New Novo Nordisk drug semaglutide outperforms Trulicity in new trial

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Novo Nordisk has announced that semaglutide, a new GPL-1 analogue drug, outperformed Eli Lilly’s equivalent Trulicity (dulaglutide) in a new trial.
Semaglutide, a once-weekly blood glucose-lowering drug, led to better glucose control and enabled greater weight loss compared to Trulicity, Novo Nordisk reports.
“The superior glucose control and weight loss achieved with semaglutide compared to dulaglutide in this trial reinforces the unprecedented results observed in the entire SUSTAIN programme,” said Mads Krogsgaard Thomsen, executive vice president and chief science officer of Novo Nordisk.
“We are excited about the potential of semaglutide to set a new standard for treatment of type 2 diabetes.”
Semaglutide is a type 2 diabetes drug which stimulates the release of insulin and suppresses glucagon, working to decrease appetite and food intake. It is currently being considered for approval by the European Medicines Agency (EMA), which grants licenses for the use of treatment across the continent.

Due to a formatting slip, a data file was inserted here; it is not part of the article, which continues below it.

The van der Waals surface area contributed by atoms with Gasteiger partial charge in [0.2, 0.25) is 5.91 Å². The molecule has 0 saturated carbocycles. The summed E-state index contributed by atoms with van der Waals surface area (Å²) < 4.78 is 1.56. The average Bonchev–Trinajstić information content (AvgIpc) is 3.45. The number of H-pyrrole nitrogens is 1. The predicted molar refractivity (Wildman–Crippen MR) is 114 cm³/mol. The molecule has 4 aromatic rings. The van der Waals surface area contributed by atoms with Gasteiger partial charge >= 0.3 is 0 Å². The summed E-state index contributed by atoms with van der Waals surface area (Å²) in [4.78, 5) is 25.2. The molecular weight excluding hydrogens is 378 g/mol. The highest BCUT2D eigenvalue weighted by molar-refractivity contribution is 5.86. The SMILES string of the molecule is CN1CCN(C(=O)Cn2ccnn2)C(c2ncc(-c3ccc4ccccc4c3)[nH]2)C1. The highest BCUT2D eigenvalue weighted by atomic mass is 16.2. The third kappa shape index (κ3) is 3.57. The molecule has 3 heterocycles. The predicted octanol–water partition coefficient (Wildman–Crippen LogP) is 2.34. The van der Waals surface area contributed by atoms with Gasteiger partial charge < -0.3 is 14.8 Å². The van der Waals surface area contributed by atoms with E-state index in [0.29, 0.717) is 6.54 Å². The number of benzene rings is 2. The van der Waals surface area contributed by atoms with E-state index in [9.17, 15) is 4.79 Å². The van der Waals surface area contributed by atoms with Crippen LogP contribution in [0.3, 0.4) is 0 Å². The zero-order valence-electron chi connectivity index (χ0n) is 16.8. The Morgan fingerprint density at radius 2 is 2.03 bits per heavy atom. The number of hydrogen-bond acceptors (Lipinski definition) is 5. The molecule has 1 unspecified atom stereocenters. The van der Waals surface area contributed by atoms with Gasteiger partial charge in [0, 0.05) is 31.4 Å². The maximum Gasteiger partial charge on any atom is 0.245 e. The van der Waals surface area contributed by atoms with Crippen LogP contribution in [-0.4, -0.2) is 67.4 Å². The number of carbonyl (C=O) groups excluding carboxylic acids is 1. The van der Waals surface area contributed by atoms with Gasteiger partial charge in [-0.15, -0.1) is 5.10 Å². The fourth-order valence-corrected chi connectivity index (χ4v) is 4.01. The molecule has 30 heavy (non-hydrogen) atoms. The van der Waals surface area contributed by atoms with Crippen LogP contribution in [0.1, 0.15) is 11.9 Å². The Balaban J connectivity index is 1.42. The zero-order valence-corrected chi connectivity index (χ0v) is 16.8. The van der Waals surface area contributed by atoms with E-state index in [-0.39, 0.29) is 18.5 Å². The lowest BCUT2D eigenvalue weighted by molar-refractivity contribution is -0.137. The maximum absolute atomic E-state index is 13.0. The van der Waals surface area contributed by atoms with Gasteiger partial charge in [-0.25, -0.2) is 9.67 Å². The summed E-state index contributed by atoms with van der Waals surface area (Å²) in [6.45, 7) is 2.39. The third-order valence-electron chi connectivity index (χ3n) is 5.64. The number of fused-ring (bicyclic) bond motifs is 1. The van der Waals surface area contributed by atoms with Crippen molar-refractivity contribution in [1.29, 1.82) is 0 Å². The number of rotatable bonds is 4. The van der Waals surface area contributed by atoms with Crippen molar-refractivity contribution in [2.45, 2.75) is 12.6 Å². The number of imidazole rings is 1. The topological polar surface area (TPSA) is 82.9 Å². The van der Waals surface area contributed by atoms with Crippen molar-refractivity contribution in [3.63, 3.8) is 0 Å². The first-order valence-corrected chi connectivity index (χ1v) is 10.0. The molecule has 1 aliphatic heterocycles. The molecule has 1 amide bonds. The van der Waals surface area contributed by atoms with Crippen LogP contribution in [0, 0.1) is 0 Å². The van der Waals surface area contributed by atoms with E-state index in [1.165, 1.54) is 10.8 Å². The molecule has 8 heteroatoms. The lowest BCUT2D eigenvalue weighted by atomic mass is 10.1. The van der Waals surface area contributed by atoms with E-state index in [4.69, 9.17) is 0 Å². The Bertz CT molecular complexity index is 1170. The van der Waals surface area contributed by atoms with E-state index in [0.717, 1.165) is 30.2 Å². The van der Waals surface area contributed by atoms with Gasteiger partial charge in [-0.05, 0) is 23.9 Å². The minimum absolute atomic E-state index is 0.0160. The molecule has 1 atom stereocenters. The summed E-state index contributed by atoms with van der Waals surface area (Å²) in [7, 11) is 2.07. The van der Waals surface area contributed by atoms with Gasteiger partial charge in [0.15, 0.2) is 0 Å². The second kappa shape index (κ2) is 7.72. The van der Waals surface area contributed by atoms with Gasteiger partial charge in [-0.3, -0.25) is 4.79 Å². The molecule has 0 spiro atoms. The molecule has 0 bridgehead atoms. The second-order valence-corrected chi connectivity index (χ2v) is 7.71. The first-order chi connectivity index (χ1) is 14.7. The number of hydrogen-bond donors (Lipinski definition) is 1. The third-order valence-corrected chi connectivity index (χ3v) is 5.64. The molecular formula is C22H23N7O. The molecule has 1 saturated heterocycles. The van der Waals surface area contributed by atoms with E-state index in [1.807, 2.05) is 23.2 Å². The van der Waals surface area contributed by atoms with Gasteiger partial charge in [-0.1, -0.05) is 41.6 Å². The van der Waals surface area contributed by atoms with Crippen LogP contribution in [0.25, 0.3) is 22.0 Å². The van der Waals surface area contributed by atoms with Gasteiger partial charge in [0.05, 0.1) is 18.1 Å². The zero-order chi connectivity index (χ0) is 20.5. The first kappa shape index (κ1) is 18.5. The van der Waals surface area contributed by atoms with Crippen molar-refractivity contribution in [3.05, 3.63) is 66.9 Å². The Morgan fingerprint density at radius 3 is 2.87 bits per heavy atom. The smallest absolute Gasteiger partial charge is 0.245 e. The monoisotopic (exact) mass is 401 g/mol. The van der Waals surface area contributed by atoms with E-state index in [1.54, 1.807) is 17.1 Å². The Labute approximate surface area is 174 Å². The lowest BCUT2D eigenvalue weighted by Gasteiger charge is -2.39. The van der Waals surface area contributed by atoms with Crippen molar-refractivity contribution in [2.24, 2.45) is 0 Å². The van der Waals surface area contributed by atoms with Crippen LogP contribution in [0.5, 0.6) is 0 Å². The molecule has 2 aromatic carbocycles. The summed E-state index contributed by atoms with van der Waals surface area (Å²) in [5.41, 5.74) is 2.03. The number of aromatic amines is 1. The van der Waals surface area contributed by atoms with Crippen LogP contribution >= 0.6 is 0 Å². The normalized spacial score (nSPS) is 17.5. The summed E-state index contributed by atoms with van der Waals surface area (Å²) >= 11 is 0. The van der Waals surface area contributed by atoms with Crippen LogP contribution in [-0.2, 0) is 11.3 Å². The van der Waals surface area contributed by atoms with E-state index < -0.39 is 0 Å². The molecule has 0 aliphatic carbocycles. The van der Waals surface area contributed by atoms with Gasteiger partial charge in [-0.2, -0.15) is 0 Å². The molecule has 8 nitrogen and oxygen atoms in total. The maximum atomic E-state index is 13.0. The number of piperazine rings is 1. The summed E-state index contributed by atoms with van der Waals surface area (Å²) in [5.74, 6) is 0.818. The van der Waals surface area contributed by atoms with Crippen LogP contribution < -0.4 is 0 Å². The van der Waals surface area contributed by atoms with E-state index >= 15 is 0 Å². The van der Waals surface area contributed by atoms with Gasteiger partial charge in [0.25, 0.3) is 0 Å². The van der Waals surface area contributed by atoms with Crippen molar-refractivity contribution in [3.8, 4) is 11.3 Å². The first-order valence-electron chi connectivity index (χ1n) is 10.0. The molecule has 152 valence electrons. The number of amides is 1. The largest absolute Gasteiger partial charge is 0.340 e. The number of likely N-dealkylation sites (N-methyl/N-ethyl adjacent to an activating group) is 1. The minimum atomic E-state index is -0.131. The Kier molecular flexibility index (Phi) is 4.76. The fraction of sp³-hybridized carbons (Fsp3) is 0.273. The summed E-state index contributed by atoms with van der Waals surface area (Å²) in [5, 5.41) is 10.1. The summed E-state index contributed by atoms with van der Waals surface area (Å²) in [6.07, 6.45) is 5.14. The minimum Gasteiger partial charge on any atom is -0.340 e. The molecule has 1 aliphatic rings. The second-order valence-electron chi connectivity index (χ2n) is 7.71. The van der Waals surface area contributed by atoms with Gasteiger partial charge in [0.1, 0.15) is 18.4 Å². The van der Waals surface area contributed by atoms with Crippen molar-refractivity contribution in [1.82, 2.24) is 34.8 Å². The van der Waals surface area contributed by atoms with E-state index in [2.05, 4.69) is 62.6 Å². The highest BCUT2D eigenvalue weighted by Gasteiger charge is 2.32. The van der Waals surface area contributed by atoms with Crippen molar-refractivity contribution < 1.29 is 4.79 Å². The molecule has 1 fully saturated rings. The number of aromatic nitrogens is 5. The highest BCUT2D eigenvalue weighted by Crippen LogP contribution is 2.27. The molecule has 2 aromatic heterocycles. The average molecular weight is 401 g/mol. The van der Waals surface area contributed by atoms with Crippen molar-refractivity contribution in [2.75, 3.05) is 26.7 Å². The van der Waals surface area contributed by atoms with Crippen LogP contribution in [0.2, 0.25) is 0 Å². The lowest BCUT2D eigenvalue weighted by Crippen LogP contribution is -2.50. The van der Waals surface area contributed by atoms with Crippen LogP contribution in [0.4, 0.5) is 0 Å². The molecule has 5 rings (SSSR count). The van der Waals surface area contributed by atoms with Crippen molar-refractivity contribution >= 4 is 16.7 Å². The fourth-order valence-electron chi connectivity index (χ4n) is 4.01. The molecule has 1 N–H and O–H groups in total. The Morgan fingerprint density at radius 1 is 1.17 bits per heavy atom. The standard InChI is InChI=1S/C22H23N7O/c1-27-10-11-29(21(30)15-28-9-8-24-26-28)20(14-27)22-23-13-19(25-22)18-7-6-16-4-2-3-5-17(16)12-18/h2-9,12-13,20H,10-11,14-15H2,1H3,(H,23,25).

In this new 40-week trial, 69 per cent of people with type 2 diabetes who were treated with a 0.5mg dose of semaglutide achieved their HbA1c targets compared to 52 per cent in the 0.75mg Trulicity group. Those in the 0.5mg semaglutide group had a reduction in average HbA1c of 1.5% against a 1.1% in the Trulicity group.
Additionally, 1.0mg doses of semaglutide reduced average HbA1c results by 1.8%, with a decreased reduction of 1.4% noted among those treated with 1.5mg Trulicity. Results from these higher doses saw 79 per cent of people on semaglutide reach their HbA1c targets, compared to 68 per cent on Trulicity.
Those on the 0.5mg semaglutide also lost an average of 4.6kg of weight compared to 2.3kg with the 0.75mg dosage of dulaglutide; the higher doses led to 6.5kg on semaglutide compared to 3.0kg on Trulicity.
Scientists said semaglutide was also safe and well-tolerated. There were side effects including sickness for both sets of dosages comparable between the two drugs, but these did subside.
Less then 10 per cent of people treated in all the regimes stopped taking the drugs due to adverse events.